Epic Games has asked the US Supreme Court to review a ruling from 2021 that cleared Apple of violating antitrust laws, according to a report. The that Apple violated California’s Unfair Competition law, stating that the App Store prohibits developers from directing users to other third-party payment systems. The US Ninth Circuit Court of Appeals back in April, finding that Apple’s practices had “a substantial anticompetitive effect that harms consumers,” but didn’t meet the bar for an antitrust case.
Should Epic win its appeal, Apple could stand to lose a substantial source of revenue. The company takes a cut of all purchases made through its App Store, which can run as high as 30 percent. Epic Games has been the loudest voice protesting this cut, though other companies like Spotify and Tile are also part of the , which has been pressuring Apple to change its policies. Outside of the US, Epic and its peers have had more success in changing the status quo: Authorities in both and have ruled that Apple must allow third-party payments, though Apple is still taking a considerable cut as a “transaction fee.” Apple is also rumored to be preparing in response to the European Union’s Digital Markets Act.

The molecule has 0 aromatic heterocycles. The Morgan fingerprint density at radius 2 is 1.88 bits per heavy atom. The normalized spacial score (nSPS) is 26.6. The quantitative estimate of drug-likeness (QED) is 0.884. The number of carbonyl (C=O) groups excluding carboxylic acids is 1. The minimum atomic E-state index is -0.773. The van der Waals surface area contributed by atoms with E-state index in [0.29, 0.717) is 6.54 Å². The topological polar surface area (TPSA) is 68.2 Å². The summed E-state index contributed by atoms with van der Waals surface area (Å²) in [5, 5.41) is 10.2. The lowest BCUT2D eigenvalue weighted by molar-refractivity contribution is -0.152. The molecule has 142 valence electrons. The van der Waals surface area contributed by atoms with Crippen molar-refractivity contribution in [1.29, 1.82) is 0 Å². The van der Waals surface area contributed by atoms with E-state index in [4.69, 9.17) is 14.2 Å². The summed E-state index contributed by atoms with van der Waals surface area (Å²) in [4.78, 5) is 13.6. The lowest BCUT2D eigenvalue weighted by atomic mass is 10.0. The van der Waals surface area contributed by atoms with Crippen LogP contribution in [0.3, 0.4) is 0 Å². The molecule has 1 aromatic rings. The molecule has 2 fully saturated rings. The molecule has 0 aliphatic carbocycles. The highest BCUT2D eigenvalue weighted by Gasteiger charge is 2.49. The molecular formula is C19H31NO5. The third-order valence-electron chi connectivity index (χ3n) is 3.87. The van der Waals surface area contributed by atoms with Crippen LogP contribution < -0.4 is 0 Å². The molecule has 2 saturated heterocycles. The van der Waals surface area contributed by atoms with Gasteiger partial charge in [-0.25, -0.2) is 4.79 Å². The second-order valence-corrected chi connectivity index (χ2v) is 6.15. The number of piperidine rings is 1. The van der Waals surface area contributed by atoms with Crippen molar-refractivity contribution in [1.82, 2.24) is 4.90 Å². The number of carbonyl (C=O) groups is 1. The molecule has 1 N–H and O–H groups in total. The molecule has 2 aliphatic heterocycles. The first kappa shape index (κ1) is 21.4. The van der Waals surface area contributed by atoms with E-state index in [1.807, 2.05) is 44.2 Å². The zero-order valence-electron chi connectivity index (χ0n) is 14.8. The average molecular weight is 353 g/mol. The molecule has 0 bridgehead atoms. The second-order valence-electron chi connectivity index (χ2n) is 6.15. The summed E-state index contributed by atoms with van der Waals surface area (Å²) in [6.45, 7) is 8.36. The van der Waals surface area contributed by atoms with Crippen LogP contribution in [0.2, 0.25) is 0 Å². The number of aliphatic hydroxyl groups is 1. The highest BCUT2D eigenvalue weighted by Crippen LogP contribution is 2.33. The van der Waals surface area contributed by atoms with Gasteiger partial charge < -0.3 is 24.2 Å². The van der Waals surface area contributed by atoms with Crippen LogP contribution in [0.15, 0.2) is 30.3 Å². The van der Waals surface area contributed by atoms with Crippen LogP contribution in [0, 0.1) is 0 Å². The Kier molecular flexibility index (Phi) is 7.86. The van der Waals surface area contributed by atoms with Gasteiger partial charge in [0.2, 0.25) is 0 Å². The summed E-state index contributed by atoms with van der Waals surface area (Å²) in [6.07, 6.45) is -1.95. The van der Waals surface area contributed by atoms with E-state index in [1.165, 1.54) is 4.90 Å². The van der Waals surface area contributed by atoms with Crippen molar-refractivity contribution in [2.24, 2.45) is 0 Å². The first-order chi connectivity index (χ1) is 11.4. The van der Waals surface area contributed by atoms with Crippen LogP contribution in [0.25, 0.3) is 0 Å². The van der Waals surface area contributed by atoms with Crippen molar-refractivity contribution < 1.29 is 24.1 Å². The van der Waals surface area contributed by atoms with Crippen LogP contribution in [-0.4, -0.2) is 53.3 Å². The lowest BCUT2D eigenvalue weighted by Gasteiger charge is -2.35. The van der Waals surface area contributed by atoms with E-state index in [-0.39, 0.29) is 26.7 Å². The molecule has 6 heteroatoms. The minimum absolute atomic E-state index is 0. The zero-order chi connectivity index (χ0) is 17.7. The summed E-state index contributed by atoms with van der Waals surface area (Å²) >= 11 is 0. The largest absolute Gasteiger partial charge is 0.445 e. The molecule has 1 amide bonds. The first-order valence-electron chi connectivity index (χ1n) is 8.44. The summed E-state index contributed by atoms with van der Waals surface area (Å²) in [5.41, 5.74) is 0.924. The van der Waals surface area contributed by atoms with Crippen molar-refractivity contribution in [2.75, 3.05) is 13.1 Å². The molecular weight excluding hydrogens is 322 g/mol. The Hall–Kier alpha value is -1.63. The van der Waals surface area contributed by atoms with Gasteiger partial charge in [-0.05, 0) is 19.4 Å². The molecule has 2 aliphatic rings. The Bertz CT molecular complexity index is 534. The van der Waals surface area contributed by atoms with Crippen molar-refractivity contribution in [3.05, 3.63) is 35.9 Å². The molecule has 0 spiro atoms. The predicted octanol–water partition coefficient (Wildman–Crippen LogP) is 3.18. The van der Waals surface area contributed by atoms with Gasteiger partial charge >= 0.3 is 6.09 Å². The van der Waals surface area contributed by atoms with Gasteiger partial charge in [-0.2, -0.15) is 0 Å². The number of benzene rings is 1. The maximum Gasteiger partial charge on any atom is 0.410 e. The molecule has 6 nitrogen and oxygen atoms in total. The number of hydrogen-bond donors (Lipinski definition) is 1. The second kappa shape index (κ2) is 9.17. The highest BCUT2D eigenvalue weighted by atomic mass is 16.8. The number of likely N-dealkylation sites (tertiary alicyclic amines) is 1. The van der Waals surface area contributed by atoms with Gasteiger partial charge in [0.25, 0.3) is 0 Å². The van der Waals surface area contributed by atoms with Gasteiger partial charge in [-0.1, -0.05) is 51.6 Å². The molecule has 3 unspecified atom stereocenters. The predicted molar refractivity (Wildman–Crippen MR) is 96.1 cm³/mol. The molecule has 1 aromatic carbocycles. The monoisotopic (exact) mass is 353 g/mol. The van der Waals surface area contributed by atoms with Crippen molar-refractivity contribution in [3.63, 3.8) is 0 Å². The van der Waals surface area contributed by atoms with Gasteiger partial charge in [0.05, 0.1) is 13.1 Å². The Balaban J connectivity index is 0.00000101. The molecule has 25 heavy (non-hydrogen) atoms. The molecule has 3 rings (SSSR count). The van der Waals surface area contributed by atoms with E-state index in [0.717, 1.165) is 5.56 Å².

Bloomberg says the Supreme Court could decide if it will take up the case before the end of the year. In the meantime, Fortnite is . It’s been absent since , when Apple banned the game after Epic added alternative payment methods to bypass the App Store cut.
Epic is also in a legal battle with . Both Epic and the Match Group, which operates dating apps like Hinge and Tinder, are alleging that Google abuses its control of Android app distribution through the Play Store by establishing unfair fees and requirements for in-app purchases. That trial is supposed to kick off in the .